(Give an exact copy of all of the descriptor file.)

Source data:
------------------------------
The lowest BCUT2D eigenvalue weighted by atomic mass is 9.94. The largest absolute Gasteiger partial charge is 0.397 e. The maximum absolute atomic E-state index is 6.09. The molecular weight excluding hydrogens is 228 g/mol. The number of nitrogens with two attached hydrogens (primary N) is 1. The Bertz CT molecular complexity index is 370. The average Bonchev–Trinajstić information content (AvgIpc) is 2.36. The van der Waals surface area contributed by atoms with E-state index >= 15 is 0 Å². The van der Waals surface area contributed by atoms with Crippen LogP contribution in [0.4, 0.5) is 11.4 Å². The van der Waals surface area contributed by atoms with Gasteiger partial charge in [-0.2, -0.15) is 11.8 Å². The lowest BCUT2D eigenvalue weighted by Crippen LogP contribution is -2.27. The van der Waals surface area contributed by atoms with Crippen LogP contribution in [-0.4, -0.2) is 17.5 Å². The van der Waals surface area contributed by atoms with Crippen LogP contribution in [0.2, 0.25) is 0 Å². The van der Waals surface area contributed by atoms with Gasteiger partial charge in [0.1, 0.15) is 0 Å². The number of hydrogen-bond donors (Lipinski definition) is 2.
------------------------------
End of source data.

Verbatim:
The lowest BCUT2D eigenvalue weighted by atomic mass is 9.94. The largest absolute Gasteiger partial charge is 0.397 e. The maximum absolute atomic E-state index is 6.09. The molecular weight excluding hydrogens is 228 g/mol. The number of nitrogens with two attached hydrogens (primary N) is 1. The Bertz CT molecular complexity index is 370. The average Bonchev–Trinajstić information content (AvgIpc) is 2.36. The van der Waals surface area contributed by atoms with E-state index >= 15 is 0 Å². The van der Waals surface area contributed by atoms with Crippen LogP contribution in [0.4, 0.5) is 11.4 Å². The van der Waals surface area contributed by atoms with Gasteiger partial charge in [-0.2, -0.15) is 11.8 Å². The lowest BCUT2D eigenvalue weighted by Crippen LogP contribution is -2.27. The van der Waals surface area contributed by atoms with Crippen LogP contribution in [-0.4, -0.2) is 17.5 Å². The van der Waals surface area contributed by atoms with Crippen LogP contribution in [0.2, 0.25) is 0 Å². The van der Waals surface area contributed by atoms with Gasteiger partial charge in [0.1, 0.15) is 0 Å². The number of hydrogen-bond donors (Lipinski definition) is 2.